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Microbiome, mood, and behavior

The mind, as we know, can influence the functioning of the digestive system. From the feeling of “butterflies in the stomach” to the intestinal manifestations of states of stress, emotions can trigger the most diverse gastrointestinal symptoms. But this association is two-way, and what happens in the gut can also affect mood and behavior.

The condition of the population of microbes living in the intestine (the microbiota) is reflected in the brain with moods, changes in behavior and responsiveness to stress.

Studying the intestinal bacterial flora with a microbiome analysis can unmask and help correct any alterations to promote not only physical but also psychological well-being.

The gut-brain axis

The complex network of relationships that connects the intestine to the brain is called the “gut-brain axis“. The numerous nerve endings in which the intestine is rich come into play and for this characteristic it is often also called the “second brain“.

The nerve fibers associated with the gut make up one of the components of this network, the enteric nervous system. The others are:

  • the central nervous system (brain and spinal cord)
  • the autonomic nervous system
  • the hypothalamic-pituitary-adrenal axis (the circuit that coordinates the stress response systems)

The brain influences intestinal activity both through mechanisms depending on nerve cells and through hormonal mechanisms. On the one hand, the microbiota is another target of these mechanisms, while on the other hand it acts on the same intestinal cells influenced by brain activity. This way it contributes to the bidirectional interaction between the gut and the brain.

Microbiota and the brain

The mechanisms by which the microbiota sends signals to the brain involve neurotransmitters, hormones, and the immune system:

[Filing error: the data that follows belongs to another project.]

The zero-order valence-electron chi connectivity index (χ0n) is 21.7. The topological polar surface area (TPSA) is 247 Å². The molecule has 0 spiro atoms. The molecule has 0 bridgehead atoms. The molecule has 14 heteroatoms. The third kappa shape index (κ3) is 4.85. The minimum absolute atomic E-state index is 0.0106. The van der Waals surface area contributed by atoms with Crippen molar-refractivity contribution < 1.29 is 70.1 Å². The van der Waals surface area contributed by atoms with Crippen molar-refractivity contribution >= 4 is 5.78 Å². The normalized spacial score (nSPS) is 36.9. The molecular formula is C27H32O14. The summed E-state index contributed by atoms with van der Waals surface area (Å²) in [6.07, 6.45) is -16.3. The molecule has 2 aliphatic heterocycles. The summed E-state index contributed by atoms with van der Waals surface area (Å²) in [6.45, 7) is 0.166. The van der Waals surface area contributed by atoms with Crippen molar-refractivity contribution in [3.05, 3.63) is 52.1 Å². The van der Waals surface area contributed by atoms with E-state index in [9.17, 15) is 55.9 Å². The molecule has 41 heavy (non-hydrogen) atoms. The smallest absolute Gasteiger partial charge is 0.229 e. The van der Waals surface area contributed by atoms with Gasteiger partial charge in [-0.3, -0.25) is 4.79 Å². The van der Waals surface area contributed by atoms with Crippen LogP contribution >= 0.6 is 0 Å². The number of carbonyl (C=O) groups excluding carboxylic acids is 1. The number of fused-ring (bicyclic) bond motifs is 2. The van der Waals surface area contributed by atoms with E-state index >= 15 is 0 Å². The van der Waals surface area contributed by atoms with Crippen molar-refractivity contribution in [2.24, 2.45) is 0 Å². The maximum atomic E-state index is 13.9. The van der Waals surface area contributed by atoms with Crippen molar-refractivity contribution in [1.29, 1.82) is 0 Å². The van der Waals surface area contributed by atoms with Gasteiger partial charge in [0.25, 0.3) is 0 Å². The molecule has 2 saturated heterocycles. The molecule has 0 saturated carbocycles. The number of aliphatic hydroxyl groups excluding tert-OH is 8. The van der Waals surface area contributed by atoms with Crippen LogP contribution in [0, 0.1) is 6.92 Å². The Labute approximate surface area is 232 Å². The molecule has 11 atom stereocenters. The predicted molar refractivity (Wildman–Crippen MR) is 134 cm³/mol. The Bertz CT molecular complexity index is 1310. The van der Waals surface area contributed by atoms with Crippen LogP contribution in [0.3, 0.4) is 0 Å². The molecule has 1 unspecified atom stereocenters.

• In the intestine, it interacts with intestinal cells and with the enteric nervous system.
  • It interacts directly with the central nervous system through nervous, hormonal, and metabolic pathways.
  • It generates immune signals directed to the brain.

Alterations of the intestinal bacterial flora (dysbiosis) modify the inflammatory responses promoting a state of chronic inflammation. The latter may in turn be associated with mood and behavioral changes, increased responsiveness to stress and a higher incidence of associated disorders.

The microbiome analysis

With the microbiome analysis (the microbiota genome) it is possible to detect dysbiosis that could affect not only the state of physical health but also psychological health.

MICROBALANCE by the Bioscience Institute allows you to conduct the necessary sampling in a simple way, comfortably at home, using the kit that is sent to your address.


Thanks to MICROBALANCE you can know the profile of your intestinal microbiota and plan corrective interventions based on nutrition (and possibly on the intake of food supplements) to optimize it and thus improve your physical and psychological well-being.

To obtain more information and request the kit for the collection, contact us by emailing or fill out the following request form to be contacted without obligation by one of our trusted biologists.

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